Most people know of, or have heard of, “turnover”.
That’s when the lake water mixes from the surface to the bottom.
So what happens during the time when the lake isn’t “turning
The lake is stratified, that’s what.
A volume of water is heaviest at 4 degrees Celsius
(39.2 degrees F). That is just above freezing. The same volume
of water becomes lighter as it gets warmer. So in a lake, warm
lake water is at the top and the colder water is at the bottom
(except in winter—see below).
As the sun continues to heat the water at the top, the difference
in temperature between the top and bottom water becomes greater.
Eventually there are 2 distinct layers, the epilimnion
at the top and the hypolimnion at the bottom.
Between these 2 layers is a third, less distinct, transition layer
called the metalimnion.
Because of the temperature difference (and thus density difference)
between the epilimnion and hypolimnion, they don’t typically
mix together during the summer. It takes a major climactic event
to accomplish this, though the lake will mix in the autumn as
the surface water cools.
Often in the summer, the hypolimnion will become depleted of oxygen.
The bacteria responsible for decomposition consume the oxygen
and access to the atmosphere’s oxygen is cut off by the
why does water freeze from the top down?
If water becomes more dense as it gets colder, then it should
freeze from the bottom up, right? Well, water is most dense at
4 degrees Celsius (or 39.2 degrees F), which is warmer than freezing.
So as water continues to cool from 4 degrees C (39.2 degrees F),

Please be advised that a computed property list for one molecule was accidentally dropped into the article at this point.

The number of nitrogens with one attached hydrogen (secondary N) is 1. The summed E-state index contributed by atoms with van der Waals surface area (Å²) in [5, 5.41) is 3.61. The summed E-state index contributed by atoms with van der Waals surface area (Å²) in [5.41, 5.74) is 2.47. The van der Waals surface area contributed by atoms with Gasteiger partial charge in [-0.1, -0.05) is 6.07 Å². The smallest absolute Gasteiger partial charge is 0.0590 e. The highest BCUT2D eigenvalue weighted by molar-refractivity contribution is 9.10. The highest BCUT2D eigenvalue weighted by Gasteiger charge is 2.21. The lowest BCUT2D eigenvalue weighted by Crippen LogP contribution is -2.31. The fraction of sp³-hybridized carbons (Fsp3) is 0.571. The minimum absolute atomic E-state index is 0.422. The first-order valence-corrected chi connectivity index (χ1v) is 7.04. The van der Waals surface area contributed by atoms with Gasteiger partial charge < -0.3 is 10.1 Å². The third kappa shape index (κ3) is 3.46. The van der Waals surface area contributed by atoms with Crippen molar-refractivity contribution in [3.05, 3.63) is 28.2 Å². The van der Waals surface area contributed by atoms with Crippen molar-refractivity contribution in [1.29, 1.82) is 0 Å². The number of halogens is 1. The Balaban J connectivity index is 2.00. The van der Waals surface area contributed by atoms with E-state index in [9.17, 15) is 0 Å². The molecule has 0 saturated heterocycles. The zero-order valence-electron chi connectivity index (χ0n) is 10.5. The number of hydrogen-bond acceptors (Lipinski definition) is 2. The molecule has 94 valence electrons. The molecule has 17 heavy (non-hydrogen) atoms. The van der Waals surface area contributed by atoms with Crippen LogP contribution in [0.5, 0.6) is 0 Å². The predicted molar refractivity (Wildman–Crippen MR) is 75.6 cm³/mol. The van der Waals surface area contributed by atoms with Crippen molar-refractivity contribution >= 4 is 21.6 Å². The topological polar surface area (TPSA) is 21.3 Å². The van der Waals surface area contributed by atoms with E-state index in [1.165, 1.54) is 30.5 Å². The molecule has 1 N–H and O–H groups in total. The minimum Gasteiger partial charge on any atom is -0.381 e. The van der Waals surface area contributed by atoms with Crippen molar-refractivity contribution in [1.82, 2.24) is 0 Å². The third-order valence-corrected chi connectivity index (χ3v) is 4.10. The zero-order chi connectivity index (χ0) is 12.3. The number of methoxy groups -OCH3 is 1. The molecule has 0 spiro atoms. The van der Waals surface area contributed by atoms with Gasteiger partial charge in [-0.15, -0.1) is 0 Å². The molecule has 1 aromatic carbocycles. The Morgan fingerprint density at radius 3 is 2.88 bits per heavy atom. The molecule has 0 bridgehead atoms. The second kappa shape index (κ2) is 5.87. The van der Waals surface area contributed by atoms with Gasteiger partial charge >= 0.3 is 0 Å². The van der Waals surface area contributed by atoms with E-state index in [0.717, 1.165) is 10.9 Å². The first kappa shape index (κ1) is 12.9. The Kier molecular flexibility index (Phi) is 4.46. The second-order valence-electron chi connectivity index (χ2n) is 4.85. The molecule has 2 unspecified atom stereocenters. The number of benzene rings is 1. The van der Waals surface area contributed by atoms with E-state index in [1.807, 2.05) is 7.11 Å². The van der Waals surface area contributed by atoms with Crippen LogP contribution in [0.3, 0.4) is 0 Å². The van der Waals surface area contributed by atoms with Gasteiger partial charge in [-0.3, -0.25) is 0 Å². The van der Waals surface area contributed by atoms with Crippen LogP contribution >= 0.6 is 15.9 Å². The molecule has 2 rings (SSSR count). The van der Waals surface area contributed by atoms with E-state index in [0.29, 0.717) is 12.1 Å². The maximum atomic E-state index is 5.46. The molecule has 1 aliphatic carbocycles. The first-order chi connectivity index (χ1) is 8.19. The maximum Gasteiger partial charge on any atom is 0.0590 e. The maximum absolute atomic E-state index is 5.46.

it becomes less dense and rises back to the top, leaving the slightly
warmer water below.
At the surface, the cooler water is exposed to freezing air temperatures
and may eventually freeze. Once ice forms, the water beneath cannot
be mixed by the wind.
When the ice melts in the spring, the entire water column will
be at approximately 4 degrees C for a brief time. The lake will
mix thoroughly (“turn over”) with just a bit of wind.
A calm, warm day can heat the surface water and initiate the stratification
Stratification may also occur due to changes in salt content
as well as temperature. Oceans, particularly in places where freshwater
enters, may be stratified by salinity. The problems with Gulf
Hypoxia may be attributed partially to the inability of the
dense and salty bottom water to mix with the oxygen-rich, less
salty water above.
information, click here
Back to the Spring
2002 Water Line
Brought to you by the Lakes of
Missouri Volunteer Program